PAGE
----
At Gastrointestinal & Liver Specialists of Tidewater, we know that patients and families want to know as much as they can about the GI system and disorders that affect their daily lives. Refer to the list below to find the information that is most helpful to you. If you still have questions, please contact us through our website.
Cyclic Vomiting Syndrome
What is cyclic vomiting syndrome?
In cyclic vomiting syndrome, people experience bouts or cycles of severe nausea and vomiting that may last for hours or days with longer periods without symptoms. This syndrome was once thought to affect primarily children, but it can affect adults as well. Symptoms typically begin between ages of 3 and 7 years and may be associated with migraine headaches.
What causes cyclic vomiting syndrome?
The cause of cyclic vomiting syndrome remains unknown. However it has been linked to food sensitivities (such as chocolate, soy, or cheese), seasonal allergies and colds, migraine headaches and menstruation.
What are the symptoms of cyclic vomiting syndrome?
The symptoms of cyclic vomiting syndrome are severe vomiting, nausea and gagging. Episodes typically begin late at night or early in the morning. In children, attacks typically last between 24 and 48 hours, but adults can have symptoms for almost a week. Approximately one-half of children have attacks at regular intervals, commonly occurring every two to four weeks. Adults may experience episodes at longer intervals. Other symptoms of cyclic vomiting syndrome may include pale skin, exhaustion, headache, fever, diarrhea and abdominal pain. Complications of cyclic vomiting syndrome may include dehydration, injury to the esophagus and tooth decay.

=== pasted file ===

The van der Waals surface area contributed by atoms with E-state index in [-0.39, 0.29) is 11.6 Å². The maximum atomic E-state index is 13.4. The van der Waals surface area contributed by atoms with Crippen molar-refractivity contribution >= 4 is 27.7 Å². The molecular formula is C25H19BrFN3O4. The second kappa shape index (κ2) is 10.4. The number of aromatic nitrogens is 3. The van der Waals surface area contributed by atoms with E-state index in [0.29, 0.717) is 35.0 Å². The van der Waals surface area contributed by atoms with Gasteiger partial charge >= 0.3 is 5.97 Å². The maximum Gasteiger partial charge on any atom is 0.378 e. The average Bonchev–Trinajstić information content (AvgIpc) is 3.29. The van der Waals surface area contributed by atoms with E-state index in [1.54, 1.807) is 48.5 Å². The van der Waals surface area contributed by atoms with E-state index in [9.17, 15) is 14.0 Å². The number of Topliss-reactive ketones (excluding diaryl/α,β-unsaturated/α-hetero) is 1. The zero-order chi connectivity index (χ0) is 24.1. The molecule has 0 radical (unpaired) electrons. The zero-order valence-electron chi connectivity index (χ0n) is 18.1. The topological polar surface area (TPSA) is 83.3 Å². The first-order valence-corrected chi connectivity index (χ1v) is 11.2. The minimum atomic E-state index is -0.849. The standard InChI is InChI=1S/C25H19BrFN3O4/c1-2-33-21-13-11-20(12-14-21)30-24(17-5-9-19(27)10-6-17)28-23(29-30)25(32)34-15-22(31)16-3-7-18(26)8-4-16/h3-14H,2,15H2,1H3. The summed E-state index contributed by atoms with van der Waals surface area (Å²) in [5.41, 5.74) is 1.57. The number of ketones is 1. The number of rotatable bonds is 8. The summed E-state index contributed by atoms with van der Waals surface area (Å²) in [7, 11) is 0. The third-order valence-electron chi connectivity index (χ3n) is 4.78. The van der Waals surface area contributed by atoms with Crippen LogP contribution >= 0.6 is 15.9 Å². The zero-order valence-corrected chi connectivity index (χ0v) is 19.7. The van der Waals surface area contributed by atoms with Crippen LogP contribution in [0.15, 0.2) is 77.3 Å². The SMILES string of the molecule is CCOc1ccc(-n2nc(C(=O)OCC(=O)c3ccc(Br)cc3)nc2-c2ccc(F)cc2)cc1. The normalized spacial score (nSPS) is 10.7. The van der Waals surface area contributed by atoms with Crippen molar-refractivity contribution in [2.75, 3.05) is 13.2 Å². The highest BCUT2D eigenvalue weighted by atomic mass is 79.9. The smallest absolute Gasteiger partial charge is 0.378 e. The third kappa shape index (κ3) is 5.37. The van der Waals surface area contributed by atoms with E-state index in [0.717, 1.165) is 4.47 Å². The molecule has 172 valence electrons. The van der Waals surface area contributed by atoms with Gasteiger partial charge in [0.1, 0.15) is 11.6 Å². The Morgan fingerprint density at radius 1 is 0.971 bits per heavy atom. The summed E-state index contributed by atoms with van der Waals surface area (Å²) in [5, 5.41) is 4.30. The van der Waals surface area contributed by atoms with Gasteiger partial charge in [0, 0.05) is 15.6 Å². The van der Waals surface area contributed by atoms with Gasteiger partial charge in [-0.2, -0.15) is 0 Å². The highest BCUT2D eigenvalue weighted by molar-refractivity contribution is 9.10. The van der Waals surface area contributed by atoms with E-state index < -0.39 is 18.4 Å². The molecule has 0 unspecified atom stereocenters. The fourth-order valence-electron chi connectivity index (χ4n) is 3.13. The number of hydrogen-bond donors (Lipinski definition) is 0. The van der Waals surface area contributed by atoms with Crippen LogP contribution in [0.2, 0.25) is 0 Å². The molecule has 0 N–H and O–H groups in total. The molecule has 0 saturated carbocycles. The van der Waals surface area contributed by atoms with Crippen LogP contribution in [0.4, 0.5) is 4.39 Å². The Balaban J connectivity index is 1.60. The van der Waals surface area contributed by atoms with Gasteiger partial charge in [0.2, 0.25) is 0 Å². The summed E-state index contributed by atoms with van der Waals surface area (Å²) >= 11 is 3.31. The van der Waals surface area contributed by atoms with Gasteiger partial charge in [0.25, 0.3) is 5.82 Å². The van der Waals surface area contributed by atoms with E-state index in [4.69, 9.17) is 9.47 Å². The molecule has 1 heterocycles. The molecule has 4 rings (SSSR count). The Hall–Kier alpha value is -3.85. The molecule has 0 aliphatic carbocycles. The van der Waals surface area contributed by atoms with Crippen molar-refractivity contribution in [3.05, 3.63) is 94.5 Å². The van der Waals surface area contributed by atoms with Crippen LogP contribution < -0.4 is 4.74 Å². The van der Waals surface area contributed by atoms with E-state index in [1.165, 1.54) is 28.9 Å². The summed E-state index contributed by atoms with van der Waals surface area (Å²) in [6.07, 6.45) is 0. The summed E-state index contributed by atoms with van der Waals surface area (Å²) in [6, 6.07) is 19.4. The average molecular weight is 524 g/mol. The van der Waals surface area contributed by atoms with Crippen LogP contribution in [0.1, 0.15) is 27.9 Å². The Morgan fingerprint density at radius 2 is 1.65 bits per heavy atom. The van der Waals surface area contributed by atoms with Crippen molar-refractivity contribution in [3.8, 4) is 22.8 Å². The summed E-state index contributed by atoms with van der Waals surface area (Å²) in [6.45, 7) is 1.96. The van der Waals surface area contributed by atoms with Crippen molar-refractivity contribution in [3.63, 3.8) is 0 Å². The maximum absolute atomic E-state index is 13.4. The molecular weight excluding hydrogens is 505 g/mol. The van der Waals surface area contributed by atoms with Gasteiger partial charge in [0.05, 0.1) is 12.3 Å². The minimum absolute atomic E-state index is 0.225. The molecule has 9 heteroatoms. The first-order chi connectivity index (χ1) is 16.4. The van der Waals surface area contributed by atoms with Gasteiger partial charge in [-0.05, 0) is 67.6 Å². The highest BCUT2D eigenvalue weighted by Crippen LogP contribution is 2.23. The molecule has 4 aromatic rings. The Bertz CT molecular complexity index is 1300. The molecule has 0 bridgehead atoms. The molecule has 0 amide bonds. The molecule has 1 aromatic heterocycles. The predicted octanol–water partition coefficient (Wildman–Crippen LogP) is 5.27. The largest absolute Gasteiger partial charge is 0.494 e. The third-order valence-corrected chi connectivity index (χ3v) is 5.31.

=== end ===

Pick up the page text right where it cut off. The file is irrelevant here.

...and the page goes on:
How is cyclic vomiting syndrome diagnosed?
Your health care provider will make a diagnosis of cyclic vomiting syndrome by evaluating your symptoms and medical history and by excluding more common diseases or disorders that can also cause nausea and vomiting. In order to be diagnosed with cyclic vomiting syndrome a person must have had three bouts of intense nausea and vomiting in the past year separated by weeks or months without symptoms.
How is cyclic vomiting syndrome treated?
There isn’t a cure for cyclic vomiting syndrome, however many children outgrow cyclic vomiting syndrome by their pre-teen or early teenage years. Treatment varies, but people with cyclic vomiting syndrome are generally advised to get plenty of rest and stay in a quiet dark room during the vomiting phase. Once the vomiting phase has stopped, it is important to drink water to help replace lost electrolytes. Medications that help people with migraine headaches are sometimes recommended to help stop or prevent episodes of cyclic vomiting.
When to seek immediate medical advice
Seek medical attention if you experience altered mental status, severe headaches, or difficulty with walking.